Regarding the lines of active treatments, two and more lines of aggressive therapy were significantly related to longer survival (cHR (95% CI)=0.21 (0.06, 0.73), p=0.014) compared with one-line active treatment. Furthermore, adjusting for age, gender, stage, and previous radical treatment, multiple lesions and tumor location, multiple lines of therapy were still statistically significantly associated with better survival, that is, the adjusted HR and 95% CI of patients receiving two and more lines of active therapy were 0.19 and 0.04–0.86, as shown in Table 2. The corresponding survival curves are shown in Figure 2.

Table 2 Associations Between Selected Clinicopathological Factors and Survival

Figure 2 Survival plot of the association between active therapy line counts and overall survival in recurrent and metastasis ESCC patients. Notes: Blue line: only one line of active treatment. Red line: two and more lines of active treatment.

We also analyzed whether two and more lines of aggressive therapy were related to more severe adverse effects. The results are shown in Table 3. Concerning grade 3–4 side effects, hepatotoxicity was observed in 4 out of 15 patients in the multiple-line treatment group, versus none of the 18 patients receiving one-line treatment only (p=0.033). No treatment-related deaths were observed in either group.

Table 3 Adverse Events Indifferent Active Treatment Line Groups

Finally, we examined the characteristics of the 15 recurrent and metastasis patients who were cured by first-line therapy and had long-term survival. Except for the treatment modality, we did not find statistically significant differences to distinguish these patients. Notably, survivors were more likely to have received both systematic and local treatment (9/15 (60%) versus 40/117 (34%), p=0.051).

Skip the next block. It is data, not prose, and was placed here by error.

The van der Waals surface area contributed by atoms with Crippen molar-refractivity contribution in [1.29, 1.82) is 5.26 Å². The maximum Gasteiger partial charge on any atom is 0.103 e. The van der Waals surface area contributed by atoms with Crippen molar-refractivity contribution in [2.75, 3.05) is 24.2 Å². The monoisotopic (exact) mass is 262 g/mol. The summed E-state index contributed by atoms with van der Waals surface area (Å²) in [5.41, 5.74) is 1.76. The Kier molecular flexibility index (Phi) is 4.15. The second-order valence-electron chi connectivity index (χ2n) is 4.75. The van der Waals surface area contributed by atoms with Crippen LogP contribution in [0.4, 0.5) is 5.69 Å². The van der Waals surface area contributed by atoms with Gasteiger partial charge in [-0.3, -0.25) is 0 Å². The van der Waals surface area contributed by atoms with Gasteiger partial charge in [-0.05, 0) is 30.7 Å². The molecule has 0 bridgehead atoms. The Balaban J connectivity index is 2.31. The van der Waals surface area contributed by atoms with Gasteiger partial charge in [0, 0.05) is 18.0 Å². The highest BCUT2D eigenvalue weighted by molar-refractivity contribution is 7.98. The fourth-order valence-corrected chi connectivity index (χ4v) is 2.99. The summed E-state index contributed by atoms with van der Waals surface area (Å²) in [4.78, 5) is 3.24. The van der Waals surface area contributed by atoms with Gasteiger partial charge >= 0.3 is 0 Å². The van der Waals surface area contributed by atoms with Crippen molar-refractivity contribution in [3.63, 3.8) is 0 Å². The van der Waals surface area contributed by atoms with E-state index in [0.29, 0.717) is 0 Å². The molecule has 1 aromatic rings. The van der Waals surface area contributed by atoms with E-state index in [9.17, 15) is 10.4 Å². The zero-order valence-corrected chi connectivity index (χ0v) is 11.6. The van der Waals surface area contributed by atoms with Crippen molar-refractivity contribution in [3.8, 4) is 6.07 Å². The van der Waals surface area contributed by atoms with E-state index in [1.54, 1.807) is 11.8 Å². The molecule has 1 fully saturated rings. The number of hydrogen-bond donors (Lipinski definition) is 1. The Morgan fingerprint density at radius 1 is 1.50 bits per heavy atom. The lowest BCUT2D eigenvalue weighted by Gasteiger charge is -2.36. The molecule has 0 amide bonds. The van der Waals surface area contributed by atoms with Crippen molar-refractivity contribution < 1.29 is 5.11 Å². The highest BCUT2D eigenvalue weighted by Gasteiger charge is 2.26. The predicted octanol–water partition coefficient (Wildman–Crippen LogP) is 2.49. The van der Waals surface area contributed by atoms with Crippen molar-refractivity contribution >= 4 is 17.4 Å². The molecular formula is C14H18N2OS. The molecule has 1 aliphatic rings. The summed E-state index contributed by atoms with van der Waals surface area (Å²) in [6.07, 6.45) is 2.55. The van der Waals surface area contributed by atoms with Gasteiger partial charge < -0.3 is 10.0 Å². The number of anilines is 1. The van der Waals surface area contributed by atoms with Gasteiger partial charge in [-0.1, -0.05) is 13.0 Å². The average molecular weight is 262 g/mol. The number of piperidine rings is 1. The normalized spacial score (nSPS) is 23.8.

This was the first study to systematically explore the impact of multiple lines of active treatment in relapsed and metastasis ESCC patients. Two and more lines of aggressive therapy were associated with better prognosis (cHR(95% CI)=0.21 (0.06–0.73), p=0.014), compared with one line of active therapy only. After adjusting for covariables, including age, gender, stage, previous radical treatment, and lesion numbers and location, multiple active therapy lines were still associated with longer survival (aHR (95% CI)=0.19 (0.04–0.86), p=0.031).

For metastasis and recurrent ESCC patients, the major purpose of current treatment is palliative, with the aim of alleviating the condition, prolonging survival, and improving quality of life. Although a few patients are cured by palliative care, the majority respond initially but eventually progress, with a number of patients progressing multiple times. Notably, some of these patients are still able to receive the second- and later-line active treatment despite progressing again. Nevertheless, most previous studies have only focused on first-line chemotherapy regimens or on targeted and immune therapies, such as irinotecan and S-1,16 icotinib,17 and immune checkpoint inhibitors.18 Even for chemotherapy, there is a lack of large-sample, randomized, double-blinded clinical trials to explore the effects of second- and later-line regimens,16,19 let alone other therapy modalities.